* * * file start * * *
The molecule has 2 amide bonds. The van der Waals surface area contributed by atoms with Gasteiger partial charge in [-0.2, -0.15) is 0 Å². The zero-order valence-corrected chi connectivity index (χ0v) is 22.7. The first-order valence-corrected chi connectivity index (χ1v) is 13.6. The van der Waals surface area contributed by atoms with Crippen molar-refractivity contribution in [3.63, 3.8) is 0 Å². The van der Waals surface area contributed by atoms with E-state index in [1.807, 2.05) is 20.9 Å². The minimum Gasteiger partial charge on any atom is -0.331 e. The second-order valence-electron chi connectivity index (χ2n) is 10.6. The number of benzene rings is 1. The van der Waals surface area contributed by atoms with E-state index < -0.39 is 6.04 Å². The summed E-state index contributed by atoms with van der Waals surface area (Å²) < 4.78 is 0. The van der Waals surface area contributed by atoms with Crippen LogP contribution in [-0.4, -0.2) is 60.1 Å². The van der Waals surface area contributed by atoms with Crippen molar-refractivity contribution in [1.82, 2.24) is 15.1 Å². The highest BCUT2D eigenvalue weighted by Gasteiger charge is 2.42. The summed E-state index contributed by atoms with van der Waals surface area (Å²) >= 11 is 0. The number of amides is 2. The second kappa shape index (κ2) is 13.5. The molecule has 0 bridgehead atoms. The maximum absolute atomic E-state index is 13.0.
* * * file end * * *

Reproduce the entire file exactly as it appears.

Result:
The molecule has 2 amide bonds. The van der Waals surface area contributed by atoms with Gasteiger partial charge in [-0.2, -0.15) is 0 Å². The zero-order valence-corrected chi connectivity index (χ0v) is 22.7. The first-order valence-corrected chi connectivity index (χ1v) is 13.6. The van der Waals surface area contributed by atoms with Crippen molar-refractivity contribution in [3.63, 3.8) is 0 Å². The van der Waals surface area contributed by atoms with E-state index in [1.807, 2.05) is 20.9 Å². The minimum Gasteiger partial charge on any atom is -0.331 e. The second-order valence-electron chi connectivity index (χ2n) is 10.6. The number of benzene rings is 1. The van der Waals surface area contributed by atoms with E-state index < -0.39 is 6.04 Å². The summed E-state index contributed by atoms with van der Waals surface area (Å²) < 4.78 is 0. The van der Waals surface area contributed by atoms with Crippen LogP contribution in [-0.4, -0.2) is 60.1 Å². The van der Waals surface area contributed by atoms with Crippen molar-refractivity contribution in [1.82, 2.24) is 15.1 Å². The highest BCUT2D eigenvalue weighted by Gasteiger charge is 2.42. The summed E-state index contributed by atoms with van der Waals surface area (Å²) >= 11 is 0. The number of amides is 2. The second kappa shape index (κ2) is 13.5. The molecule has 0 bridgehead atoms. The maximum absolute atomic E-state index is 13.0.